Overall, 60 people have been infected with the strain - six in IL, 11 in IN, 32 in MI, 10 in Missouri and one in OH - and 31 people have been hospitalized.
Illnesses from the fruit were reported in Illinois, Indiana, Michigan, Missouri and Ohio. The melon products have been recalled.
At least 60 people have been sickened and dozens have been hospitalized with salmonella after tainted pre-cut melons were distributed to stores such as Walmart, Kroger, Costco and Whole Foods in several states, federal officials said.
People should not eat the recalled cut melon or fruit salad products, the CDC said.
The FDA said it's working with the CDC to determine if the recalled products went to additional stores or states. The fruit was produced in a facility in Indianapolis, Ind. Those who reported getting sick range in age from less than 1 year to 97 years old with a median age of 67. Kroger Co. said customers who purchased the melon from the company's IN and MI store locations should not consume them and return them to a store for a full refund or replacement.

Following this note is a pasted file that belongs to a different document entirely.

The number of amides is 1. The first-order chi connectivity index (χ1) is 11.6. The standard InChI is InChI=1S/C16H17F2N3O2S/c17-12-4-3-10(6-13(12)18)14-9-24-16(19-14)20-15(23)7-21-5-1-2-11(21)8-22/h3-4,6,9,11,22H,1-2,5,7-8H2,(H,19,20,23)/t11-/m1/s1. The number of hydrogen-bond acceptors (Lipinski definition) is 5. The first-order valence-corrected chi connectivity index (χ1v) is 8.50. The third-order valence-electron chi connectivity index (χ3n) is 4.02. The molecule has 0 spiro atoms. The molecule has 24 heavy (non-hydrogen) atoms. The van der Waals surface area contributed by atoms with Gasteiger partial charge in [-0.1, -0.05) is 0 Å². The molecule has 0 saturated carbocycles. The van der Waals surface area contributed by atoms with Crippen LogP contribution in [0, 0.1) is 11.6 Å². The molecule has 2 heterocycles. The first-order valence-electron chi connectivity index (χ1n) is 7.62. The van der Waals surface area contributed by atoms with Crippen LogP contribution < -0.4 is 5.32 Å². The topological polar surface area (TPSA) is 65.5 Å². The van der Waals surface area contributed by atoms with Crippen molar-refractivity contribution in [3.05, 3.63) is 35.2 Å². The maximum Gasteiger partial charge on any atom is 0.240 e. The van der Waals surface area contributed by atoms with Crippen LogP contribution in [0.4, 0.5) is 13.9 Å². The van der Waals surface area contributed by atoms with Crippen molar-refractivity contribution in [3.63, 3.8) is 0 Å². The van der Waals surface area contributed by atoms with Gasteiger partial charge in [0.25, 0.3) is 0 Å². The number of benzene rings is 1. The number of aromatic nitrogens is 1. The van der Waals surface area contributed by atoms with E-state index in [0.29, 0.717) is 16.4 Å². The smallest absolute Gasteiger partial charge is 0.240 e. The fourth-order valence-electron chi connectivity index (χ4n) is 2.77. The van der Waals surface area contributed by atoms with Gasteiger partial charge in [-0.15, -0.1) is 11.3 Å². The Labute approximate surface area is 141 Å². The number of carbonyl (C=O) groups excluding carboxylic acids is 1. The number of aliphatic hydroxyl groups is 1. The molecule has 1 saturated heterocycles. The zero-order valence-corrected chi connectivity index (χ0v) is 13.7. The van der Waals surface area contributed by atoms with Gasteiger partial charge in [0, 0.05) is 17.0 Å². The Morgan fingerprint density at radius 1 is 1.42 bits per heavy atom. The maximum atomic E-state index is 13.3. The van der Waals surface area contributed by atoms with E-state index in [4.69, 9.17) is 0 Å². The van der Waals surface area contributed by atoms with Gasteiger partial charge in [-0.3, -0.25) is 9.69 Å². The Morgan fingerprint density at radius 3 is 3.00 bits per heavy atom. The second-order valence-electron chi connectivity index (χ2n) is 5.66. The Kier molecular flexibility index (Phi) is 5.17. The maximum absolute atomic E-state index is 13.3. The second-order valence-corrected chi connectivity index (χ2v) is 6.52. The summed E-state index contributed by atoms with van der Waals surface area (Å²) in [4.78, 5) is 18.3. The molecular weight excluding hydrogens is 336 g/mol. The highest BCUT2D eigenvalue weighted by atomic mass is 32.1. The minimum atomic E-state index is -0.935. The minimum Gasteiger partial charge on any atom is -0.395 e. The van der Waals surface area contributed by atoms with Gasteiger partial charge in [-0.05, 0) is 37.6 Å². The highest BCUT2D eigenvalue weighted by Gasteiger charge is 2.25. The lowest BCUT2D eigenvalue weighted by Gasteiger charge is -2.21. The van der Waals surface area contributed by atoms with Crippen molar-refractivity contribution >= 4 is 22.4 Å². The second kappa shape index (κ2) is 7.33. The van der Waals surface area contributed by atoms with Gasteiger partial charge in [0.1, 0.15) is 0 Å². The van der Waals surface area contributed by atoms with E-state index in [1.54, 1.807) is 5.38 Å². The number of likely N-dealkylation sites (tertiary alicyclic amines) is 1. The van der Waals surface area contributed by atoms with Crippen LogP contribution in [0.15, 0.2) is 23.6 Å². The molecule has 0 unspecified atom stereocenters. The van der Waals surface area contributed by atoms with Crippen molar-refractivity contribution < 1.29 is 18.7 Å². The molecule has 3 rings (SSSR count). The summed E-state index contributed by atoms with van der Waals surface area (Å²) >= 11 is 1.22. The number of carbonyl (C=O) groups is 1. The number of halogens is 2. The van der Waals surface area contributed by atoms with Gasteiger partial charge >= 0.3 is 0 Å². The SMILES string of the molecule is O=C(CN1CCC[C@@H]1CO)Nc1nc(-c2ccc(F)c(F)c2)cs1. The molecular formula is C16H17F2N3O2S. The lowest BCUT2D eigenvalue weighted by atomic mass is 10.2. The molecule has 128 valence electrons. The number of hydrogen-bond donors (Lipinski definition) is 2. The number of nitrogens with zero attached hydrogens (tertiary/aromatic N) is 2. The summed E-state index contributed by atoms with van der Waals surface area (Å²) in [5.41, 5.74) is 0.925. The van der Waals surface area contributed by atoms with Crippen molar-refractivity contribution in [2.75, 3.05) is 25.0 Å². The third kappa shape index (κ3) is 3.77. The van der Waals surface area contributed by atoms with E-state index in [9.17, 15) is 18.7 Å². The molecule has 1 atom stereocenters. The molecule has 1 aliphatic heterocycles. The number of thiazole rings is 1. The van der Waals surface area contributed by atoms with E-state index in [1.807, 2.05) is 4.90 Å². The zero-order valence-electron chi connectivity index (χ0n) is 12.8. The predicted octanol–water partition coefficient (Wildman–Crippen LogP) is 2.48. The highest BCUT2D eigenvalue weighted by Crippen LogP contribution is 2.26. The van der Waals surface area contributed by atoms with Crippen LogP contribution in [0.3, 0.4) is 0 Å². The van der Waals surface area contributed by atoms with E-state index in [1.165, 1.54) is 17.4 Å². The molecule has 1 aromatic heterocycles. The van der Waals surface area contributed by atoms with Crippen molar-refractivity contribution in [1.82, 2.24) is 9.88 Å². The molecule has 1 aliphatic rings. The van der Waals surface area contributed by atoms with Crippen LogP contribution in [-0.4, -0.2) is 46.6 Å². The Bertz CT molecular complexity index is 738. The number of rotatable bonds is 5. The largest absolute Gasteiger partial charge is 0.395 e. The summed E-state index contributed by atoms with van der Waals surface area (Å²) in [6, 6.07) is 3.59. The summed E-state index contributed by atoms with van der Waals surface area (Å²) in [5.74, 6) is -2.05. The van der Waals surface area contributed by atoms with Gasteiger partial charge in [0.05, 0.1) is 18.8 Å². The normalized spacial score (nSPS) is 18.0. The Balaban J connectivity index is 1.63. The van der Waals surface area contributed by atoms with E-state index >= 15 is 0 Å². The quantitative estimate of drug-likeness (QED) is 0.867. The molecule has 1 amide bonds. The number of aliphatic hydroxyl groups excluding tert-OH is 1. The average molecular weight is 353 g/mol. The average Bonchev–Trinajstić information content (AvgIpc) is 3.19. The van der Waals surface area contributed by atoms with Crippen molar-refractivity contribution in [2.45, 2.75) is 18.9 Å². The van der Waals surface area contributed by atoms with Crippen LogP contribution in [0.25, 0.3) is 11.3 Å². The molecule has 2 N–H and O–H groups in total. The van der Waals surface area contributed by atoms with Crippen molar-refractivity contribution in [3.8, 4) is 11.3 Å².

On Thursday, the CDC and the U.S. Food and Drug Administration informed The Kroger Co. about the multiple illnesses.
"If you don't remember where you bought pre-cut melon, don't eat it and throw it away". So far, people have been reported ill in five states.
Symptoms from a salmonella infection usually appear between 12 and 72 hours after consuming contaminated food, according to the CDC. Most people can recover from the illness one their own, but if the infection manages to make the jump from the digestive system to the blood stream it can eventually result in death unless medical treatment is administered. In some people, however, the CDC said that diarrhea may be so severe that the patient needs to hospitalized as the salmonella infection may spread from the intestines to the bloodstream and then to other places in the body.